Presentation Abstract 5:

The Water CKM Project is conducting a series of ex-post performance evaluations of closed USAID-funded water and sanitation projects to further USAID’s understanding of why its completed WASH activities have been sustained or not. Evaluations have been conducted in Madagascar, Indonesia and Ethiopia. Although conducted under the same mechanism, each evaluation has experienced unique challenges to obtaining documentation needed from former implementers and to being able to access endline datasets and methods to be able to replicate, with differing impact on results.   

Theme: Learning What Works and Why
Audience Level: All Audiences

Session Abstract (150 words):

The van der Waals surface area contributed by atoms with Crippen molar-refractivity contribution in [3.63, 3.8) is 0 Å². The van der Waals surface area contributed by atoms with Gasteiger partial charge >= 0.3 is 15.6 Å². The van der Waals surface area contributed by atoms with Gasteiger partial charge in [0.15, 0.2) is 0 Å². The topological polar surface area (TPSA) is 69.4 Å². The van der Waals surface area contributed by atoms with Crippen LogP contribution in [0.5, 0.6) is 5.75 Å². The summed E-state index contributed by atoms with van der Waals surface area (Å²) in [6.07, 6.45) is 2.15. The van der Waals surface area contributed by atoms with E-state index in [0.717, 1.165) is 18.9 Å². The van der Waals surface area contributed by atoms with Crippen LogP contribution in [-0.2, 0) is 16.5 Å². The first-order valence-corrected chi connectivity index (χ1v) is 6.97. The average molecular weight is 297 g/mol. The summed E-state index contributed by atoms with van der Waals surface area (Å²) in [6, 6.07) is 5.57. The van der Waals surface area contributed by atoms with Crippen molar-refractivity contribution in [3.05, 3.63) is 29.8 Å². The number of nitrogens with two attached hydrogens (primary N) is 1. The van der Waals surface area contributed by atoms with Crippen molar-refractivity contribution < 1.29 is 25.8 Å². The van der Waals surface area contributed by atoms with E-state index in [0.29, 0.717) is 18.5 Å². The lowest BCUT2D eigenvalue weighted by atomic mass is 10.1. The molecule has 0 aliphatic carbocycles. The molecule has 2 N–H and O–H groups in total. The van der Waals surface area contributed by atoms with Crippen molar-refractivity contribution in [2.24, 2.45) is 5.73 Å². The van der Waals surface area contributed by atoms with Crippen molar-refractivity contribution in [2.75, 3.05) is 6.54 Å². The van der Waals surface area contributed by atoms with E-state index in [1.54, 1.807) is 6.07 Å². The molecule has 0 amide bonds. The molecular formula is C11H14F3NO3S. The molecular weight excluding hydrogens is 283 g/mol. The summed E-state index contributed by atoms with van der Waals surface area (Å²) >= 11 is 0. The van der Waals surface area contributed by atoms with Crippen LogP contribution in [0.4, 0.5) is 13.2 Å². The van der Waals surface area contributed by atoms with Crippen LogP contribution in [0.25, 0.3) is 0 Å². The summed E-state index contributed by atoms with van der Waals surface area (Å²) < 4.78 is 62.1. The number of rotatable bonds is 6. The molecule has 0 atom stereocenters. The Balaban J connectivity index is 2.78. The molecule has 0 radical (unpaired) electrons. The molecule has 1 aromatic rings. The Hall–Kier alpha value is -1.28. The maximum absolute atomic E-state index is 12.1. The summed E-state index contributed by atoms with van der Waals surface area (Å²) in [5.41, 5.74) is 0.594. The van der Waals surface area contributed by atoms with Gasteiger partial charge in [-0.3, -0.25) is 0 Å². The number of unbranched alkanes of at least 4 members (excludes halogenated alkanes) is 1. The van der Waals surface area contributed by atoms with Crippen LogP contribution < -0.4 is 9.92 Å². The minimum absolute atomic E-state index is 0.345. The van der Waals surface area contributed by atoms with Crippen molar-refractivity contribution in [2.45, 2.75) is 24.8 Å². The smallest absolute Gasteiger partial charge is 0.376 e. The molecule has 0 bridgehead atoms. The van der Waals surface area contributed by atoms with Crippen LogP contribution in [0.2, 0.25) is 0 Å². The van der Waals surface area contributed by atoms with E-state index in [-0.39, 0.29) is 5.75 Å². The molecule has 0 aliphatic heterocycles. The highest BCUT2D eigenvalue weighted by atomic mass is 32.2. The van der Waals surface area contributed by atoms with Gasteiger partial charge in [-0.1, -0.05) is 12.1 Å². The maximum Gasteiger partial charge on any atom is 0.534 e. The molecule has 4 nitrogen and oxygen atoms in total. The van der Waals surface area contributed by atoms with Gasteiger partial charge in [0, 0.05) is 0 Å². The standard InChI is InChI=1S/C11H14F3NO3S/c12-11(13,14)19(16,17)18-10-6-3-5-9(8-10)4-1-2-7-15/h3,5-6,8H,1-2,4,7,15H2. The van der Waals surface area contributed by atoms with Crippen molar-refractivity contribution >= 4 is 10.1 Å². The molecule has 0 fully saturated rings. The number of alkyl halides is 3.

This session presents five examples of how implementers and evaluators are examining the long-term impact of international development projects through ex-post evaluations. This is a cross-sectoral panel, suggesting that there is value in ex-post evaluations regardless of the sector. The first example looks at the drivers for sustaining organizational and technical capacity of civil society actors in a politically volatile environment. The second example presents the results of an ex-post evaluation of a program designed to improve children’s health and nutrition. The third example shares results from a multi-country study conducted between 2009-15 that assessed the effectiveness of food assistance projects’ sustainability plans and exit strategies. The fourth example was conducted four years after project close, with comparison studies conducted three and seven years into the project’s intervention. The fifth example discusses lessons learned from executing a series of ex-post evaluations of closed water and sanitation projects.